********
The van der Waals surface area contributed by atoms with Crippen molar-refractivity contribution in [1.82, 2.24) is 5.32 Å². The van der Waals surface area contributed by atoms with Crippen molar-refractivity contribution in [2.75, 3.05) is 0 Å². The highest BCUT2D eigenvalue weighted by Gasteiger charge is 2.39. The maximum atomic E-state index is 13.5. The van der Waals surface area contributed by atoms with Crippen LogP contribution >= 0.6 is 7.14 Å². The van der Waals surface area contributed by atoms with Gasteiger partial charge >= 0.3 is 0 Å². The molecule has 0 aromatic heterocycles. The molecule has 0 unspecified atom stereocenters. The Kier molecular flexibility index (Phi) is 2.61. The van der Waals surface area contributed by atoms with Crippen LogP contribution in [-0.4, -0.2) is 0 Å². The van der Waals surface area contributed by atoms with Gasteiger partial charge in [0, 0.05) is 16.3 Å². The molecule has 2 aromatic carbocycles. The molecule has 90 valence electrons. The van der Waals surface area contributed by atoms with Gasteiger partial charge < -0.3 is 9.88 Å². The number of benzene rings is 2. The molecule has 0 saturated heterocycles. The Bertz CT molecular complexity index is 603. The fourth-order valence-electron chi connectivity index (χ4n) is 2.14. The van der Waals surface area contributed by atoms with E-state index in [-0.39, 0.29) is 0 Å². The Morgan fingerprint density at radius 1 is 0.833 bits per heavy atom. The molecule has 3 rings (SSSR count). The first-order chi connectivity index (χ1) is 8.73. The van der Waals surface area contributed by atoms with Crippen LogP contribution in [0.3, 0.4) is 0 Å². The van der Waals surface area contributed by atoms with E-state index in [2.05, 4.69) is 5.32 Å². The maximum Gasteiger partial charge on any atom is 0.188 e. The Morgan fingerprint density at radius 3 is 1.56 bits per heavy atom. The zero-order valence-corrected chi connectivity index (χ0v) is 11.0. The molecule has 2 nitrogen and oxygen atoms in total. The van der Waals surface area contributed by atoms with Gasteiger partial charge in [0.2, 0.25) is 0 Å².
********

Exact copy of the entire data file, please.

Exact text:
The van der Waals surface area contributed by atoms with Crippen molar-refractivity contribution in [1.82, 2.24) is 5.32 Å². The van der Waals surface area contributed by atoms with Crippen molar-refractivity contribution in [2.75, 3.05) is 0 Å². The highest BCUT2D eigenvalue weighted by Gasteiger charge is 2.39. The maximum atomic E-state index is 13.5. The van der Waals surface area contributed by atoms with Crippen LogP contribution >= 0.6 is 7.14 Å². The van der Waals surface area contributed by atoms with Gasteiger partial charge >= 0.3 is 0 Å². The molecule has 0 aromatic heterocycles. The molecule has 0 unspecified atom stereocenters. The Kier molecular flexibility index (Phi) is 2.61. The van der Waals surface area contributed by atoms with Crippen LogP contribution in [-0.4, -0.2) is 0 Å². The van der Waals surface area contributed by atoms with Gasteiger partial charge in [0, 0.05) is 16.3 Å². The molecule has 2 aromatic carbocycles. The molecule has 90 valence electrons. The van der Waals surface area contributed by atoms with Gasteiger partial charge < -0.3 is 9.88 Å². The number of benzene rings is 2. The molecule has 0 saturated heterocycles. The Bertz CT molecular complexity index is 603. The fourth-order valence-electron chi connectivity index (χ4n) is 2.14. The van der Waals surface area contributed by atoms with E-state index in [-0.39, 0.29) is 0 Å². The Morgan fingerprint density at radius 1 is 0.833 bits per heavy atom. The molecule has 3 rings (SSSR count). The first-order chi connectivity index (χ1) is 8.73. The van der Waals surface area contributed by atoms with Crippen LogP contribution in [0.3, 0.4) is 0 Å². The van der Waals surface area contributed by atoms with E-state index in [2.05, 4.69) is 5.32 Å². The maximum Gasteiger partial charge on any atom is 0.188 e. The Morgan fingerprint density at radius 3 is 1.56 bits per heavy atom. The zero-order valence-corrected chi connectivity index (χ0v) is 11.0. The molecule has 2 nitrogen and oxygen atoms in total. The van der Waals surface area contributed by atoms with Gasteiger partial charge in [0.2, 0.25) is 0 Å².